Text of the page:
MSCenterResearchMS Center Research


New study to learn how a parent's MS affects their children


The MS Center is participating in a national study of how MS affects children who have parents with the disease. Using an online survey, researchers will look how MS affects children's' daily lives, including its social, psychological and educational impacts as well as overall satisfaction with their life. In addition to data from the children, the study will use limited information about the parent's course with MS, and how it changes over time. The study aims to assess any gaps in the child's needs to help improve or potentially identify new programs and services needed to help parents and children cope with how MS affects their lives.


Learn more about our research and clinical trials, or call an MS Center research coordinator at 206-320-2200.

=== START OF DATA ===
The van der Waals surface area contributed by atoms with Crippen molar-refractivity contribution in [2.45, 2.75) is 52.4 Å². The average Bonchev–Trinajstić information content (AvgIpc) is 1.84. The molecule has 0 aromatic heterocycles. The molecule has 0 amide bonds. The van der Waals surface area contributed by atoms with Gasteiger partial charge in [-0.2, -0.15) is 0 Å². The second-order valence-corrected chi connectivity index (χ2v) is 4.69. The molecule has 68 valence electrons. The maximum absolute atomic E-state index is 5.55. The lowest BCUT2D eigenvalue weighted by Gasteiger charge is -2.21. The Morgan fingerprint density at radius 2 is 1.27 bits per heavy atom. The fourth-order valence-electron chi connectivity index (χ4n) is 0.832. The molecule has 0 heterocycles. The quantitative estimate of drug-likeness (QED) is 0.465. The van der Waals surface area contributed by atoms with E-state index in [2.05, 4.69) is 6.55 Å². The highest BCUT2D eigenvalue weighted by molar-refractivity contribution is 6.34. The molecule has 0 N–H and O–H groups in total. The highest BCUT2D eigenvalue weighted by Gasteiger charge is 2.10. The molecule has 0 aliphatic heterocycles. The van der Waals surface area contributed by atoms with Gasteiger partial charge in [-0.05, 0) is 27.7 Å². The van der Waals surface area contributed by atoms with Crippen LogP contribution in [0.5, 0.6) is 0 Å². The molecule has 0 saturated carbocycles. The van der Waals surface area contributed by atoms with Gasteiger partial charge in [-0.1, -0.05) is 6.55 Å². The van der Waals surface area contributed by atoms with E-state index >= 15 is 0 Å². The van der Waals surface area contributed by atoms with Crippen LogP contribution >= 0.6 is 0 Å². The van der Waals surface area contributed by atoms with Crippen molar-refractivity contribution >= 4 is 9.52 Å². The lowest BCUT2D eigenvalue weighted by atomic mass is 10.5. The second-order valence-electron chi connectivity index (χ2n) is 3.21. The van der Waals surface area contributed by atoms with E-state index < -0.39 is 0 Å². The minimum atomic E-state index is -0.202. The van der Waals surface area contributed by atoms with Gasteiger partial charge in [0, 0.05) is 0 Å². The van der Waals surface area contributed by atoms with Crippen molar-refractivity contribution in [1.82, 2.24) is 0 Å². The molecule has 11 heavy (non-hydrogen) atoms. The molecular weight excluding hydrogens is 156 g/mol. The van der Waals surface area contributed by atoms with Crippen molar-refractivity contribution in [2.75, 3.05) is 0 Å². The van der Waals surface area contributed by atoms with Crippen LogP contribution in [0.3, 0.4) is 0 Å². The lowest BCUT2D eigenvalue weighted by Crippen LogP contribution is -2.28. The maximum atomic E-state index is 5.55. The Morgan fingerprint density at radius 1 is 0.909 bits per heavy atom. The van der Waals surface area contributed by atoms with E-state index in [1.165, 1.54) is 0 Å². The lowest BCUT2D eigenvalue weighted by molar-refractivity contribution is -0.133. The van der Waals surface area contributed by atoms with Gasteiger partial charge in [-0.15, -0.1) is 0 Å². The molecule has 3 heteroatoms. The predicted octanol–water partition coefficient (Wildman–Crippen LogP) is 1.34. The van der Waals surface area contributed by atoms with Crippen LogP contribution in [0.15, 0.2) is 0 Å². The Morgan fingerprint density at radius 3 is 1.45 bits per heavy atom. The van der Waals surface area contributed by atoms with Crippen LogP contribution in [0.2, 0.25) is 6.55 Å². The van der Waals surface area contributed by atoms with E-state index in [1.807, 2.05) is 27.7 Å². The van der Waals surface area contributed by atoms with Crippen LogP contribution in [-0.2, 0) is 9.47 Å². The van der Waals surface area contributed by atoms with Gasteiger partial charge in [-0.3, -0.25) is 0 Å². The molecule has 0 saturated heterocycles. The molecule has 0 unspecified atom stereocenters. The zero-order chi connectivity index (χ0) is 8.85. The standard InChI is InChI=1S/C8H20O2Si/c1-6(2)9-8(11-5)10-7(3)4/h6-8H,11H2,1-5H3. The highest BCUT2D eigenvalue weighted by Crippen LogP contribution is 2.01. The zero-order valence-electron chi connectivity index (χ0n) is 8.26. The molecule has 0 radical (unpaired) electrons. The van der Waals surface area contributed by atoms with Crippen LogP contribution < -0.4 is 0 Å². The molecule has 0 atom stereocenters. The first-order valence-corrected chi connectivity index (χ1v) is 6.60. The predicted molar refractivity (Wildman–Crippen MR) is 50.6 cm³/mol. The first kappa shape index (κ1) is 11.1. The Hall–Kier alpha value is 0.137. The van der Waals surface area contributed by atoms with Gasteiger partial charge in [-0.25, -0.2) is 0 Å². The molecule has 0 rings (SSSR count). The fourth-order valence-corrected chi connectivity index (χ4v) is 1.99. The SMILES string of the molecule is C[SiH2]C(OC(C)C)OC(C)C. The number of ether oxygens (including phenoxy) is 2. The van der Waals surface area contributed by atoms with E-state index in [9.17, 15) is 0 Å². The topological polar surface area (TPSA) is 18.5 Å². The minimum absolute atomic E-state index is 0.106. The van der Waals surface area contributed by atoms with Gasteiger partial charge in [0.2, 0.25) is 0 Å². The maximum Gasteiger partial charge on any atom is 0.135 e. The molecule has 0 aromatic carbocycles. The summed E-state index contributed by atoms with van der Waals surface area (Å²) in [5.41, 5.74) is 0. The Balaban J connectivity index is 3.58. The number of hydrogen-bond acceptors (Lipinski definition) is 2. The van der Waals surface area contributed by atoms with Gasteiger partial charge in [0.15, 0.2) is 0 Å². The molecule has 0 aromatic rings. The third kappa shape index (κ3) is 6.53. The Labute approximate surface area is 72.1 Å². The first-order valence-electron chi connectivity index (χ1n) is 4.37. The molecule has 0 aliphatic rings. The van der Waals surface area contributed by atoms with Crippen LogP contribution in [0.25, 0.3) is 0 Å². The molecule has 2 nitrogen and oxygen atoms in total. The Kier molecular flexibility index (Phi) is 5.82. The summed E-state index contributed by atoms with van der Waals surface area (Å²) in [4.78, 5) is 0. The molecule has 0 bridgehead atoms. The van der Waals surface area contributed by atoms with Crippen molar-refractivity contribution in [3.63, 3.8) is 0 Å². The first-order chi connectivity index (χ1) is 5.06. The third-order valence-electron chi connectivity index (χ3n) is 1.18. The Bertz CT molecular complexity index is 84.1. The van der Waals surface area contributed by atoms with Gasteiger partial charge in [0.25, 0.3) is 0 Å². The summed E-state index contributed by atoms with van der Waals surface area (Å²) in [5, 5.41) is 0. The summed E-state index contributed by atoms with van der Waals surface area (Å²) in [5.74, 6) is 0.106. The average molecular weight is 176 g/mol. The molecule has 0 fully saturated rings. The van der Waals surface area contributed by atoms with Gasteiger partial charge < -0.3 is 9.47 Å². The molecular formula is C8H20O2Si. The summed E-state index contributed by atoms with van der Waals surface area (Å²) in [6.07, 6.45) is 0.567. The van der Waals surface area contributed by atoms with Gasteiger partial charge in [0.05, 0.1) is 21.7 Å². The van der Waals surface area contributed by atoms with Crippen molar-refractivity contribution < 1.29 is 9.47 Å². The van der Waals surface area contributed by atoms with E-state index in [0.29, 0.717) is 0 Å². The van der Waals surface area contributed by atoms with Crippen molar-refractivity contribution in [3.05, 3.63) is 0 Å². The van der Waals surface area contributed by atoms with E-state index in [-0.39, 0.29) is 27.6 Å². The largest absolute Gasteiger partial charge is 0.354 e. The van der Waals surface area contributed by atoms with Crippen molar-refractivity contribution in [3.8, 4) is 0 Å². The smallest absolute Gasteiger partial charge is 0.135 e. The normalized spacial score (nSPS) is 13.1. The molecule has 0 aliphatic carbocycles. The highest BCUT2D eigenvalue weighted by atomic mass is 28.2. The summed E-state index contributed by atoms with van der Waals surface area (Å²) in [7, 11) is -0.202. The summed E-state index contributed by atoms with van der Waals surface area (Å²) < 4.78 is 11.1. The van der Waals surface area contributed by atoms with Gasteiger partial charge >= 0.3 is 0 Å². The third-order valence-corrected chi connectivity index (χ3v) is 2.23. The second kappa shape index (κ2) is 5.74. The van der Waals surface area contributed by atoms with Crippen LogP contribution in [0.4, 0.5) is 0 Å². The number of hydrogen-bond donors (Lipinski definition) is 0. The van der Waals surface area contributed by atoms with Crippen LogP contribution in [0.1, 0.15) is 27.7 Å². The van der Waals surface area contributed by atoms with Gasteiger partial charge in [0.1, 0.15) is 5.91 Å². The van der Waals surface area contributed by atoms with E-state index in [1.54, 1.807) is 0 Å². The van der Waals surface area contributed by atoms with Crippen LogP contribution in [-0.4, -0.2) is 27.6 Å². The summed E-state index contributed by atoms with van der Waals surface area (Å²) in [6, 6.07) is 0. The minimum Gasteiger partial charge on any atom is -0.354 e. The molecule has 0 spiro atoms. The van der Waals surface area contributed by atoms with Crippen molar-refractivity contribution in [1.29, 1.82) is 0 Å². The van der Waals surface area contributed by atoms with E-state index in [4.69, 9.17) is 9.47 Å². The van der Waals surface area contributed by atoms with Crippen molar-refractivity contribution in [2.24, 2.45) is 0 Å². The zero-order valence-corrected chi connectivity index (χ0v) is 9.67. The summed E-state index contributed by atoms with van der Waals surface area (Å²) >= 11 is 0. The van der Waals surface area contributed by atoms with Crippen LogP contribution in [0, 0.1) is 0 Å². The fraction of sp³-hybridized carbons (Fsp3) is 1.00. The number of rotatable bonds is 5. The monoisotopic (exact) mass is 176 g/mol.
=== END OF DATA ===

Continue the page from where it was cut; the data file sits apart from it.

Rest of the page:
NewCenterOpenJoin the S'myelin Striders


Each year, the MS Center participates in Walk MS, a National MS Society event to support local programs and research critical to the large community of people living with and affected by MS in our area. The Swedish S'myelin Striders invite everyone affected by MS--patients, friends, family, neighbors--to join us for a fun, active day in support of the MS community. Save the date for April 14, 2013 at 9 a.m. to Walk MS with us.


Every walker who joins the S'myelin Striders by March 15 will be entered in a prize drawing. Participants who raise $100 or more will receive an official Walk MS event t-shirt. There is no cost to join and no minimum to fundraise. In 2012, Swedish's Walk MS teams in Seattle and Issaquah raised more than $10,000. This year, we hope you'll join us to meet our goal together.